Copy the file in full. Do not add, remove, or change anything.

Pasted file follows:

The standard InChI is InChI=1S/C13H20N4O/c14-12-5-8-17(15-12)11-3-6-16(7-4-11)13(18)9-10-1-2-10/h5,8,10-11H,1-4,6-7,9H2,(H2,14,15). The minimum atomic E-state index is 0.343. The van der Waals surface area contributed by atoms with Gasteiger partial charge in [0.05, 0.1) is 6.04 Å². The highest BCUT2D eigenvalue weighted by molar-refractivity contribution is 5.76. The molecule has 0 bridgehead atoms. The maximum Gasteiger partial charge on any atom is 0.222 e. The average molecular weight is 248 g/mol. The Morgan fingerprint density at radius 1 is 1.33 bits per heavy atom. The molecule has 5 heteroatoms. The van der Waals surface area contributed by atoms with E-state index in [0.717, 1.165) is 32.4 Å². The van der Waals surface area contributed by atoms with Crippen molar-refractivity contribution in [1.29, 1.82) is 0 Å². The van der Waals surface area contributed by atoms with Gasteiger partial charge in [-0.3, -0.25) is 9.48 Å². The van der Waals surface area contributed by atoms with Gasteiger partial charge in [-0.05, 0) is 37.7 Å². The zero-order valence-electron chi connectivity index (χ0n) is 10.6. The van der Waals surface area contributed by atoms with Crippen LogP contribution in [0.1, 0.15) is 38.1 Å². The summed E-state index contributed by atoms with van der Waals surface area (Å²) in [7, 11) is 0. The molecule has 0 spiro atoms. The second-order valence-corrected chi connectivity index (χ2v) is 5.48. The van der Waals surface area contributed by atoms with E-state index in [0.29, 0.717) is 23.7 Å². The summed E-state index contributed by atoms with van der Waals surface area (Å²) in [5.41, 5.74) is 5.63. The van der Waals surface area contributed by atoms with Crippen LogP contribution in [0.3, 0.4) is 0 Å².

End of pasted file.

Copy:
The standard InChI is InChI=1S/C13H20N4O/c14-12-5-8-17(15-12)11-3-6-16(7-4-11)13(18)9-10-1-2-10/h5,8,10-11H,1-4,6-7,9H2,(H2,14,15). The minimum atomic E-state index is 0.343. The van der Waals surface area contributed by atoms with Gasteiger partial charge in [0.05, 0.1) is 6.04 Å². The highest BCUT2D eigenvalue weighted by molar-refractivity contribution is 5.76. The molecule has 0 bridgehead atoms. The maximum Gasteiger partial charge on any atom is 0.222 e. The average molecular weight is 248 g/mol. The Morgan fingerprint density at radius 1 is 1.33 bits per heavy atom. The molecule has 5 heteroatoms. The van der Waals surface area contributed by atoms with E-state index in [0.717, 1.165) is 32.4 Å². The van der Waals surface area contributed by atoms with Crippen molar-refractivity contribution in [1.29, 1.82) is 0 Å². The van der Waals surface area contributed by atoms with Gasteiger partial charge in [-0.3, -0.25) is 9.48 Å². The van der Waals surface area contributed by atoms with Gasteiger partial charge in [-0.05, 0) is 37.7 Å². The zero-order valence-electron chi connectivity index (χ0n) is 10.6. The van der Waals surface area contributed by atoms with Crippen LogP contribution in [0.1, 0.15) is 38.1 Å². The summed E-state index contributed by atoms with van der Waals surface area (Å²) in [7, 11) is 0. The molecule has 0 spiro atoms. The second-order valence-corrected chi connectivity index (χ2v) is 5.48. The van der Waals surface area contributed by atoms with E-state index in [0.29, 0.717) is 23.7 Å². The summed E-state index contributed by atoms with van der Waals surface area (Å²) in [5.41, 5.74) is 5.63. The van der Waals surface area contributed by atoms with Crippen LogP contribution in [0.3, 0.4) is 0 Å².